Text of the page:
A milestone measure to protect an area off the coast of Alaska as critical habitat for ringed seals was proposed this week. The protections, drafted by the National Oceanic and Atmospheric Administration (NOAA), would apply to 226 million acres - an area twice the size of California - in Alaska's Bering, Chukchi and Beaufort seas.
The move would protect an ecosystem that's severely threatened by climate change. Ringed seals, for one, depend on the ice - they live under it for protection and create snow caves on top of it to nurse their young. The species is already listed as threatened by the Endangered Species Act. But the protections would also help many other species that live there, like polar bears, the main predator of ringed seals.
"This isn't just a victory for ringed seals. The melting sea ice that is so crucial to ringed seals supports a wide variety of wildlife, including polar bears and walruses," said Shaye Wolf, climate science director for the Center for Biological Diversity.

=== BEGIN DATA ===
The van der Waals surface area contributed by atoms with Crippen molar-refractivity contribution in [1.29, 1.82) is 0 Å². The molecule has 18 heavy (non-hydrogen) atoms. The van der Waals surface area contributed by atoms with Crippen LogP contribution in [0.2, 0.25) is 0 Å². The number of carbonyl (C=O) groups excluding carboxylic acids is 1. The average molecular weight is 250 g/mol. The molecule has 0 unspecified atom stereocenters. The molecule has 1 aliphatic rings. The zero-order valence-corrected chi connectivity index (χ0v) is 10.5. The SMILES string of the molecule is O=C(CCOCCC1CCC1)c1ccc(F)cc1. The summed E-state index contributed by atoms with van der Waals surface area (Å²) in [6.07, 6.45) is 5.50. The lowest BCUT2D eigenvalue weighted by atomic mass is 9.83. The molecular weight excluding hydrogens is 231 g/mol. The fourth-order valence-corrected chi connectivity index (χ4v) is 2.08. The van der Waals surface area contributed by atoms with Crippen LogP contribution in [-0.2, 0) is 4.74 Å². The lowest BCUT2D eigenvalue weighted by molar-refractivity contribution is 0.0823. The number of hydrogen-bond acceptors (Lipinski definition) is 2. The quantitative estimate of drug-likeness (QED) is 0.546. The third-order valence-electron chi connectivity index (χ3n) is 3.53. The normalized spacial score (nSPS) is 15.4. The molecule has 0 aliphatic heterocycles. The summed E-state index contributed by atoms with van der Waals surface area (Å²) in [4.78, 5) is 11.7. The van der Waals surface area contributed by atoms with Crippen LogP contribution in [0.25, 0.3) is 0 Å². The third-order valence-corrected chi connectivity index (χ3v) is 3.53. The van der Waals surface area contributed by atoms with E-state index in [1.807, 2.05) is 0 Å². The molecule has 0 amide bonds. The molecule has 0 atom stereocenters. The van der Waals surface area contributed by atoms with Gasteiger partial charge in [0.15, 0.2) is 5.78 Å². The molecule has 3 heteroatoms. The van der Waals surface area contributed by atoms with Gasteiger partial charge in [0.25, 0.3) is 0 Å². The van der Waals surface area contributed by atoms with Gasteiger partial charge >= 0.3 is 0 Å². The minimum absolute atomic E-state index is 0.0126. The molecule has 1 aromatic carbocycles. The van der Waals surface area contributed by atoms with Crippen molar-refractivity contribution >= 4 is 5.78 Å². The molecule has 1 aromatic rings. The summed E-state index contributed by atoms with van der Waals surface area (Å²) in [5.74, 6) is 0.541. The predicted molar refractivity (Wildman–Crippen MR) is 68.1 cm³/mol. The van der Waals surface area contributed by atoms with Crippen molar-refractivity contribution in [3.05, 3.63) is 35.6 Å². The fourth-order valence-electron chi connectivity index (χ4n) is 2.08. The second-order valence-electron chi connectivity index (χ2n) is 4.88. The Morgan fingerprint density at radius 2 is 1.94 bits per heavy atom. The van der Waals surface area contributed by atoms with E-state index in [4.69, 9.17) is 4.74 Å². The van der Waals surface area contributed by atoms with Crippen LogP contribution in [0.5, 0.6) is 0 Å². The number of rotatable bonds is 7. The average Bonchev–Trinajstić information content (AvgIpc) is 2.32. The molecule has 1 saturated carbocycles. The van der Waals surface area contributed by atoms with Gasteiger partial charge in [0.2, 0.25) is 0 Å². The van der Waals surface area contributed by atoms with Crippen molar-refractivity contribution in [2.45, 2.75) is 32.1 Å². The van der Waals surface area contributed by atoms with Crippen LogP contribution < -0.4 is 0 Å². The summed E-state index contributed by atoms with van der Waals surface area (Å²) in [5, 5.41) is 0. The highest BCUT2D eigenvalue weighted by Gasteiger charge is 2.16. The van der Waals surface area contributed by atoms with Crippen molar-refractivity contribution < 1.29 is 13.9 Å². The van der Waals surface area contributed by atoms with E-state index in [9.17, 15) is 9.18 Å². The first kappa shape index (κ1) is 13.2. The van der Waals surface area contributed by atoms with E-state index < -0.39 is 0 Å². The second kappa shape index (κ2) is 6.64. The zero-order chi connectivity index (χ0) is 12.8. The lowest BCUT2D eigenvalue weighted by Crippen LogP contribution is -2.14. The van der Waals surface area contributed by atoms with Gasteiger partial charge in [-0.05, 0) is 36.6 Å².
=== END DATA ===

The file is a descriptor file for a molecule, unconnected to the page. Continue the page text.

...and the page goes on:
The protections would require companies seeking the area's rich oil and gas reserves to consult with NOAA Fisheries on any exploration projects. It would also affect commercial fishing, a lucrative activity in the area.
The Arctic is expected to lose 40 percent of its ice by the middle of this century, and the sea ice level was the sixth-lowest ever recorded this past summer. Conservationists say that while habitat protection is necessary, climate change is still a pressing problem.
"Now the Obama administration needs to make these protections count, by reducing the greenhouse gas pollution that's rapidly making the Arctic uninhabitable for ringed seals and other ice-dependent animals," said Wolf.
NOAA will be accepting public comments on the habitat designation for the ringed seals for 90 days.